Documents and their limits: form, tone, semantics

As well as the ability to come at a document from a number of angles, historical imagination and dogged determination are needed to squeeze the last drop of information from any document. For the purposes of the documents featured on this website, the definition of a ‘document’ is either a primary source that is contemporaneous with the period or a secondary source which we can regard as commentary. In either case, it was a great historian of modern France, Richard Cobb (1917–96), who in his Modern French History in Britain (1974) said that the reader needs above all else a ‘willingness to listen to the wording of the document, to be governed by its every phrase and murmur . . . so as to hear what is actually being said, in what accent and in what tone’ (Cobb, 1974, p. 14). If, for example, we came across a source that appears personal, one that addressed, say, a fellow politician by his or her first name but where the content is generally unremarkable, then at first glance it is unhelpful, even irrelevant. Two things could happen, however, that might prompt a change of mind. The discovery or rereading of another source or sources may suddenly give cause to rethink the subject matter of our letter. The very fact that these two politicians are writing to each other – regardless of the subject – may provide the evidence that we need to prove that they had confidence in the judgment and trustworthiness of the other, something not directly revealed in the text of the letter.

There is then a method to working with documents. Mostly, this method consists of asking questions. The National Archives at Kew has provided a useful guide to approaching documents, which it presents in the form of questions which need to be addressed of any source:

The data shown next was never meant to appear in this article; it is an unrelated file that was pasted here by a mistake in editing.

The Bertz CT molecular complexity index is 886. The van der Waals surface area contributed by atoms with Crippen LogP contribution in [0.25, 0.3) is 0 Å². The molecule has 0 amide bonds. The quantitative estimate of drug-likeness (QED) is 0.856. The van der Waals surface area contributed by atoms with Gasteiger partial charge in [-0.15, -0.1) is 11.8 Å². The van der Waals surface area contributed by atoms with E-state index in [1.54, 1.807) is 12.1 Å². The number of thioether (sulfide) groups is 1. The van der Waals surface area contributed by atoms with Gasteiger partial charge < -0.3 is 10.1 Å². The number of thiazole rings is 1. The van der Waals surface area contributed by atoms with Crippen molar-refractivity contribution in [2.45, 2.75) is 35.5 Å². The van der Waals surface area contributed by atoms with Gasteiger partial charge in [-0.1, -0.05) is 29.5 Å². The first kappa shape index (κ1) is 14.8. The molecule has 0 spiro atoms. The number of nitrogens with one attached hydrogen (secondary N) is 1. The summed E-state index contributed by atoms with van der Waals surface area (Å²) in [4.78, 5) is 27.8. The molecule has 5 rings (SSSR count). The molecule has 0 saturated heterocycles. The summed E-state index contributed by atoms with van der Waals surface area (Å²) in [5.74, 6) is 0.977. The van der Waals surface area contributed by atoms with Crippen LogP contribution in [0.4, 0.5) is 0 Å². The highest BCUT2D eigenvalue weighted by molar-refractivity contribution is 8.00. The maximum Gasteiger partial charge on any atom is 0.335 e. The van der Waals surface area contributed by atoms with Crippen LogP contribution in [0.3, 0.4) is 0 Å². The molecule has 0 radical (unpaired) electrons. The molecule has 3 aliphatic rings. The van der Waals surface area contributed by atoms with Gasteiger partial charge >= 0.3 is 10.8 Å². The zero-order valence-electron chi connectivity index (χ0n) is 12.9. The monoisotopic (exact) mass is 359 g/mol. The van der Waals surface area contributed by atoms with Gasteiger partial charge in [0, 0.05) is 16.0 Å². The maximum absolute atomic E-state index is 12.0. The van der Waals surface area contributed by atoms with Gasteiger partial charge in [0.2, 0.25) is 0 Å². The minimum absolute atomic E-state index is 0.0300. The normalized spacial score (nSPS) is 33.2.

• What type of document is it?
  • Who produced it? Do you know anything about the author/creator?
  • When was it written/produced?
  • Why was it written/produced?


  • What are the key words and their meaning?
  • What points or arguments are made?
  • What values or attitudes does the content reflect?
  • How does the content relate to a given historical situation?
  • Are there any clues about the intended audience?
  • How reliable is the source and does it have any limitations?
  • How does it relate to other sources from this period? Does it share the same ideas, attitudes and arguments? How would you explain any differences between these sources?

In order to apply this method to a source we need to establish two things. First, we need to be sure what, broadly speaking, the piece is about, and in order to do that the document should be read in its entirety. Second, we need to know the date of the piece. Is the dating historically significant?

Who wrote the document? What was its intended audience? Let us have a look at a document that may look complicated but can yield much. It is an extract from a fifteenth-century Italian source, reproduced in Jacob Marcus’s The Jew in the Medieval World (1999). The narrator of the document is Hakkym ben Jehiel Cohen Falcon, a Jewish innkeeper in the Italian city of Pavia. Falcon’s wife left him and appealed to Christian neighbours for sanctuary. Because of this, she is suspected of sexual misconduct. It is not clear where the sexual misconduct is supposed to have happened, but we do know that he is appealing to the Jewish authorities for permission to take her back as his wife within the context of hallakha or Jewish law. This case is especially important in Jewish law, as Falcon is a Cohen (formally, a temple priest), and laws of purity and marriage are more extensive in his case than they would be in the cases of other Jews: